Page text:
As Kenya, the UK and the rest of the world confront global challenges, effective leadership will matter more than ever.
But what constitutes good leadership? Research by Cambridge University for the British Council has highlighted some skills the next generation of leaders will need to navigate an increasingly globalised and interdependent future.
Research conducted by the Institute for Sustainability Leadership suggests that a “global mindset” is a critical leadership attribute to cultivate, developing skills of open-mindedness, inclusivity, long-term and systemic thinking, and an ability to navigate complexity.
It looked at perspectives on leadership in the world with a focus on China, India, Egypt, Kenya and Mexico, offering comparisons of how leadership and development are understood across different regions.
Honesty, intelligence and decisiveness emerge as the leadership traits that matter most.
In Kenya, leaders are expected to be charismatic, inspirational, visionary and team-oriented.
Some 77 per cent of Kenyans rank integrity as the most important characteristic of good leadership.
Security, climate change and migration are increasingly seen as too big to be solved by national governments alone.
Collaboration across borders is considered the most important trait a leader can possess.
This ‘global mind-set’ is seen by many as requiring skills and attitudes such as cosmopolitanism, a passion for diversity and inter-cultural empathy.
‘Collaboration’ has also been found to be one of the top three expected leadership traits.
The Cambridge University study also highlights other interesting differences between various countries’ conceptions of leadership.
Many countries value consultative and participative leadership styles over more autocratic or ‘strong leader’ approaches.
This may confound pundits who comment on the predisposition of some of these countries for strong leaders.
Charismatic leadership is the most popular approach in the world, and most preferred in the West.
It is less popular in the Middle East and East Asia, which show greater preference for a more team-oriented approach.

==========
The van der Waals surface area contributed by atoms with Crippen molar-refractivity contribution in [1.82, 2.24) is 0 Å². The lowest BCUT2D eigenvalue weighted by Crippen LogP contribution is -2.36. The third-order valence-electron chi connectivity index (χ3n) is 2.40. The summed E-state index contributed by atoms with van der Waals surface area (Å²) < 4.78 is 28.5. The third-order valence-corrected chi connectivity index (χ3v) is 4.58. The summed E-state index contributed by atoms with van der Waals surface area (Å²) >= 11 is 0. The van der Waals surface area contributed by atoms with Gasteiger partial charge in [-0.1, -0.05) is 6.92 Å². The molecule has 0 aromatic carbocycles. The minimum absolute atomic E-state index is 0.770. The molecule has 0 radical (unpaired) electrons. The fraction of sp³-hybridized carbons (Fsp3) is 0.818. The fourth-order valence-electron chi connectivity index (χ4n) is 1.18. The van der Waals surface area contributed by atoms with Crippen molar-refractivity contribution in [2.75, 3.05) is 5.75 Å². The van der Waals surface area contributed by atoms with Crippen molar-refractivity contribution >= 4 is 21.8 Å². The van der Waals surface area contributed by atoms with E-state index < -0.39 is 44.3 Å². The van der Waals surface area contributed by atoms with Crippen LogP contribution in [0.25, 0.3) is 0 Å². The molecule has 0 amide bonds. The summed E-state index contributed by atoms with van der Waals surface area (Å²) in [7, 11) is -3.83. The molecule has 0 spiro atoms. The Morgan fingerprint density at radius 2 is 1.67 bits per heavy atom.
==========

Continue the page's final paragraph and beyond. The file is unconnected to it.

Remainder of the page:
According to the research, effective leadership is best exercised through policy change, often led by ‘policy entrepreneurs’, who are able to build broad coalitions and work across jurisdictions to create public value.
Leaders like Nelson Mandela and Kwame Nkrumah fit this bill.
In Kenya, Nobel Peace Prize winner Wangari Maathai personified this type of leadership in her tireless efforts to build environmental awareness.
The new crop of leaders will need to demonstrate high order intercultural empathy as they collaborate with other nations to tackle challenges.
Their leadership will, according to the research be exercised increasingly through policy change.
To support the next generation of Kenyan leaders to develop these skills, the British Council has launched Future Leaders Connect, a global network for emerging policy leaders from 11 countries.
Some 2,000 Kenyans applied to participate in it.
On Friday (July 21), at the Radisson Blu Hotel, Nairobi, 10 Kenyans will compete for the five places available in the first year of this new programme.
The five will join a global network of young people in the UK and across the world who will be among the shapers of global policy making in future.
They will connect to some of the UK’s top institutions, develop leadership skills at Cambridge and attend meetings with inspiring leaders and policymakers.
This will culminate in a conference in the UK Houses of Parliament in October to discuss the most pressing global issues facing the next generation.
These issues may be challenging, but it is hoped that a new generation of leaders will have the skills needed to address them.
Tony Reilly, OBE, is the country director, British Council Kenya